Southern Yellowjacket

The southern yellowjacket is a social wasp that can be identified by its unique black-and-yellow pattern and orange-colored queen. Entomologist Dru Dury discovered the species around 1770. They use pheromones as an alarm signal against predation and a sexual attractant. Their painful, venomous stings have led them to be considered pests. The southern yellowjackets are parasites of the eastern and widow yellowjackets. They offer parental care to their offspring.

Scientific Classification

  • Class:Insecta
  • Order:Hymenoptera
  • Family:Vespidae
  • Genus:Vespula
  • Species:V. squamosa

Conservation Status

Not EvaluatedNE

Not Evaluated

Data DeficientDD

Data Deficient

Least ConcernLC

Least Concern

Near ThreatenedNT

Near Threatened





Critically EndangeredCR

Critically Endangered

Extinct in the wildEW

Extinct in the wild



Description and Identification

Southern Yellowjacket Queen

The average size of the wasp is 0.5 in (13 mm). It has a black, hairless body

with yellow stripes all over it. Its wings are transparent. The queens are significantly bigger than the workers and males. Plus, the queen has fewer black marks and more orange or brown coloration. An identifying trait of the species is two stripes on the scuta.

Distribution: It ranges from eastern North America southwards to Central America.

Vespula squamosa

Habitat: Areas with fairly warm weather, and tropical climates, in some cases.     

Do They Bite/Sting: Yes.

Lifespan: Up to 1 year.

Predators: Skunks, bears, raccoons, badgers, and other mammals.

Behavior and Characteristics


It consumes animal carcasses and live insects like spiders and caterpillars. The larvae feed on insects and nectar.

Colony Cycle

The colonies are mostly annual but can be perennial, depending on the climate. Polygyny occurs in many perennial nests.

The workers don’t survive the winter in the colonies, but the queen does, and in spring, she is ready to lay more eggs. She takes over a small colony of the eastern or widow yellowjacket to start an annual colony in late May or early June. About 85% of colonies begin as a parasitic infringement, while the remaining 15% are independent colonies. The acquisitions can be violent, as testified by dead queens found in the nests. Mainly the southern yellowjacket queens fight among themselves for nest control. Then new colonies are built around the host nest, increasing its size.

Southern Yellowjacket Picture

The queen begins nest-building by building queen cells and laying eggs. They hatch into larvae that pupate within a month. When more female workers are produced in late July or early August, the colony increases rapidly in size as worker cell construction kicks off. The workers build smaller cells (4-5 mm wide), while the queen’s are bigger (7 mm wide). The maximum number is reached in October and December, marking the end of the seasonal colony cycle. Then the queen hibernates to start a new colony the following year.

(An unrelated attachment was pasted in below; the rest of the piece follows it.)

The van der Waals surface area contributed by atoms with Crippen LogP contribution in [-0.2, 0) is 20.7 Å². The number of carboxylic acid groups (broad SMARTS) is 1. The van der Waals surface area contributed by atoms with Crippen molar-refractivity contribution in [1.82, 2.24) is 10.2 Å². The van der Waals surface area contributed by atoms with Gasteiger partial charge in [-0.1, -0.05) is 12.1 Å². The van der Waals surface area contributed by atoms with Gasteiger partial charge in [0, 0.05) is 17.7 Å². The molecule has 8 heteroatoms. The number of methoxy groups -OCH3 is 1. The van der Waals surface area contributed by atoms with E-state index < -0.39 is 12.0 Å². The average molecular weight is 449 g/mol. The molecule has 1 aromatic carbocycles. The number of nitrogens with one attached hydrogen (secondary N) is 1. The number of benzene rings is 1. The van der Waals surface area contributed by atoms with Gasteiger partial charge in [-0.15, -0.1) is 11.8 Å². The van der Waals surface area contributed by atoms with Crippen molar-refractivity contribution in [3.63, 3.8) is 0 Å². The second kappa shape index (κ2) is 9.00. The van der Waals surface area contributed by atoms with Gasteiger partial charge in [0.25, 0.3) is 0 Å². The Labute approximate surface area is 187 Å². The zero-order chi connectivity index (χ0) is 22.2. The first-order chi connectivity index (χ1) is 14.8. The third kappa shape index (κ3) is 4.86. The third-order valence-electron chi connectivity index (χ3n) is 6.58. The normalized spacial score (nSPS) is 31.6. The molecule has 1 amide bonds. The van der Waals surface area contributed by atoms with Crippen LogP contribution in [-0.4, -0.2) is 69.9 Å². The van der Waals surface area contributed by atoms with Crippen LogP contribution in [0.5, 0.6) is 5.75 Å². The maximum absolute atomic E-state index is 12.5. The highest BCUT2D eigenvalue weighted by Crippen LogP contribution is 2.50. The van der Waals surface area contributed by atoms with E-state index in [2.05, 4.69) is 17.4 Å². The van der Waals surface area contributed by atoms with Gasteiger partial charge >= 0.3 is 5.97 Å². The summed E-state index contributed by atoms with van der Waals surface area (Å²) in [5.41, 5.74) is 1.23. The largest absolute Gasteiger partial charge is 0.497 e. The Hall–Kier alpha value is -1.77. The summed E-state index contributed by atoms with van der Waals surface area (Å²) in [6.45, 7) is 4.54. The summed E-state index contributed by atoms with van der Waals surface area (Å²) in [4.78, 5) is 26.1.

A perennial or overwintering colony is much larger than the annual one as it is built for and lived in for several years. The nest volume is about 50-60 liters, and it can contain as many as 60,000 cells. It has lower production of the winter brood and continuous production of the reproductives through the winter. There are 6 to 100+ reproductive queens housed here. They reproduce within the colony instead of leaving it. There is stiff competition among the queens to take over the nest.


Southern Yellowjacket Nest

The insect builds huge, multi-comb nests in non-natural places like parks, yards, and roadsides. However, some nests are also found in pine forests. Most of them are underground, though some are found in walls, above the ground, near the nests of eastern yellowjackets.

The nests are made from chewed vegetable fibers and can contain 9000 to more than 450,000 cells. While most nests are annual, multiple-season nests have been found in the southern coastal areas of the range, where the shelters can survive the winter.

The workers can communicate with pheromones to coordinate possible attacks on any threat to the nest. Disturbing a nest can result in multiple stings by the workers. The queen produces pheromones to sexually attract males as her main purpose is to successfully mate and populate a new nest with workers, males, and females the next season.


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